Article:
Apple’s ‘big announcement’ is $100 million for racial equality (video)

From “Apple launches major new Racial Equity and Justice Initiative projects to challenge systemic racism, advance racial equity nationwide” posted Wednesday on the Apple Newsroom:

Apple today announced a set of major new projects as part of its $100 million Racial Equity and Justice Initiative (REJI) to help dismantle systemic barriers to opportunity and combat injustices faced by communities of color. These forward-looking and comprehensive efforts include the Propel Center, a first-of-its-kind global innovation and learning hub for Historically Black Colleges and Universities (HBCUs); an Apple Developer Academy to support coding and tech education for students in Detroit; and venture capital funding for Black and Brown entrepreneurs. Together, Apple’s REJI commitments aim to expand opportunities for communities of color across the country and to help build the next generation of diverse leaders.

“We are all accountable to the urgent work of building a more just, more equitable world — and these new projects send a clear signal of Apple’s enduring commitment,” said Tim Cook, Apple’s CEO. “We’re launching REJI’s latest initiatives with partners across a broad range of industries and backgrounds — from students to teachers, developers to entrepreneurs, and community organizers to justice advocates — working together to empower communities that have borne the brunt of racism and discrimination for far too long. We are honored to help bring this vision to bear, and to match our words and actions to the values of equity and inclusion we have always prized at Apple.”

Cue Tim Cook’s appearance Wednesday on CBS This Morning:

My take: Smart move. Historically black colleges and universities are key. I was afraid Apple was going to give away a bunch of iPads and make a big deal about it.

See also: Gayle King: Apple has a ‘big announcement’ tomorrow

17 Comments

  1. Bill Haymaker said:
    I’m sure there will be comments about the rightful role of business in creating and/or fostering change but I’d like to give this two thumbs up. Growing up in Minneapolis I was aware of the contributions of the Dayton family, the Pillsbury family and many more in building a strong city. As the companies have been sold off and often moved you can see the effects it has on State and local leadership. With the polarized leadership at the federal and state level it’s past time for responsible corporate leaders to be a more vocal active participant in getting the country moving in a more desirable and yes equitable way.

    7
    January 13, 2021
    • David Emery said:
      I’ve had some arguments with people arguing against “income inequality”. I said, “Without income inequality, we’d have a lot less art in museums, and fewer museums.” That got the counter-argument about increasing government funding for the arts. (I argued for ‘equal opportunity’ as opposed to ‘equal results,’ but for some people that concept is a bit too subtle.)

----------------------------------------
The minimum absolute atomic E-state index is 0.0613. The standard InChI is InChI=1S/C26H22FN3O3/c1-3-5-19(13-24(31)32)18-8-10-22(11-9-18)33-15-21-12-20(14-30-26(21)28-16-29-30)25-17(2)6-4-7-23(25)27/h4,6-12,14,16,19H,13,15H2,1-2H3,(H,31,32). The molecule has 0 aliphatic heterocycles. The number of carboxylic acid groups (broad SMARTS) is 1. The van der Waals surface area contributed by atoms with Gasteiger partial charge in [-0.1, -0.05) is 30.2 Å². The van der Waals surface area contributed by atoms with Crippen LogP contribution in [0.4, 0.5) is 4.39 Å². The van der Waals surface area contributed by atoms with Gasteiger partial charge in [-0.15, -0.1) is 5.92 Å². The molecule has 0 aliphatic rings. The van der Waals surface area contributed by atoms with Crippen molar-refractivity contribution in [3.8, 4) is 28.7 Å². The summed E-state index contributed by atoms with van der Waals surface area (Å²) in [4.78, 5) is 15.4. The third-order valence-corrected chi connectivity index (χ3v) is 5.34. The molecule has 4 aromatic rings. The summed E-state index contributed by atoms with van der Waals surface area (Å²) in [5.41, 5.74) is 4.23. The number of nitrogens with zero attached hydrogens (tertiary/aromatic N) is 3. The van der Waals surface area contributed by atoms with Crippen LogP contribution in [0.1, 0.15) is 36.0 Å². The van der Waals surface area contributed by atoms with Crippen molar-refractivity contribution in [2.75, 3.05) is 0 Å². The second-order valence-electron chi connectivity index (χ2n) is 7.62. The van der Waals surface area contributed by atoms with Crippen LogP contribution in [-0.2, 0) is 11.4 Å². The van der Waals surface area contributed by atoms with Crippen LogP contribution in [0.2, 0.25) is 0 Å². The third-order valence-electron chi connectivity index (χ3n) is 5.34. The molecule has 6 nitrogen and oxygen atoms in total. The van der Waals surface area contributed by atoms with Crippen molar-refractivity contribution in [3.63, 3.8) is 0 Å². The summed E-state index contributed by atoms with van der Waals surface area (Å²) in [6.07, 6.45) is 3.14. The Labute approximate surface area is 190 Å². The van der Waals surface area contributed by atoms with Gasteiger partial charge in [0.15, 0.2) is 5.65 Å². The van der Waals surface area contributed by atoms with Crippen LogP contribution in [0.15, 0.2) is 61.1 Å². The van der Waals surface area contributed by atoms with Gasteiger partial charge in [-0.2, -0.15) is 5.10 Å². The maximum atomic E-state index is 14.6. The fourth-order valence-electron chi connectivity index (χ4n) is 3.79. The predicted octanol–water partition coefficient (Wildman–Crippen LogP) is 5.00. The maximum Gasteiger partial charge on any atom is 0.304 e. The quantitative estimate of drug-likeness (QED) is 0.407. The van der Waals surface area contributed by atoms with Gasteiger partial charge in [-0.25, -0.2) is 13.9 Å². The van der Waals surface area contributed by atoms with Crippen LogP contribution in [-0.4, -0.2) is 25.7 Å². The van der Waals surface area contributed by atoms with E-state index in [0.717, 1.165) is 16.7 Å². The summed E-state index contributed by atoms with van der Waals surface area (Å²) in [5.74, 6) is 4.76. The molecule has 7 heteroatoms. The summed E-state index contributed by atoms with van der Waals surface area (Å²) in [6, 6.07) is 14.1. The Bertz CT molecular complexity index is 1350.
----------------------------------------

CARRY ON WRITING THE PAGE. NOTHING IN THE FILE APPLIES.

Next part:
1
      January 13, 2021
  2. Fred Stein said:
    Great. The ‘ops guy’ understands.

    To improve yields work at the early stages of the supply chain

    3
    January 13, 2021
  3. Jerry Doyle said:
    Yesterday I wrote on this subject: “…. This teased announcement more than likely is about some significant humanitarian effort Apple is undertaking for the good of society in which the company will plough significant resources to effect societal good.”

    We often allow ourselves to get too far down-in-the-weeds looking under the leaves instead of raising our heads and observing what is going on in the forest above.

    7
    January 13, 2021
  4. Gregg Thurman said:
    I support this move by Apple, and at the same time think it’s a bit disingenuous.

    Are those programmers going to be taught using Windows tools, or iOS tools? I think this is nothing more than rebranding Apple’s efforts to increase the numbers of Mac/iOS developers. If I’m right Apple hasn’t taken a stand, hasn’t increased funding, it is only tying an issue to Company goals of expanding the Apple universe.

    A genuine effort would be led by a Billion dollar commitment to reach the disenfranchised in Los Angeles, New York, Philadelphia, Atlanta, New Orleans, St Louis, Chicago and other cities where minorities have and continue to suffer from systemic racism.

    As an aside, yesterday I changed my multi decade registration as a Republican to that of a Democrat. I then sent a letter to my local Republican committee of my change and the reasons why. PED, I understand, and support the decision, if this portion of my post is edited out, but enough is enough.

    8
    January 13, 2021
    • David Drinkwater said:
      I think my take on expanding the developer base is slightly different than yours: Apple WILL continue to expand its developer base: the question is HOW. And with today’s announcement, they have given us an indication.

      My view is that, if you always hire the best, without regard for race, creed, gender, attraction, etc etc, you get the best people and you have a larger pool to pull from.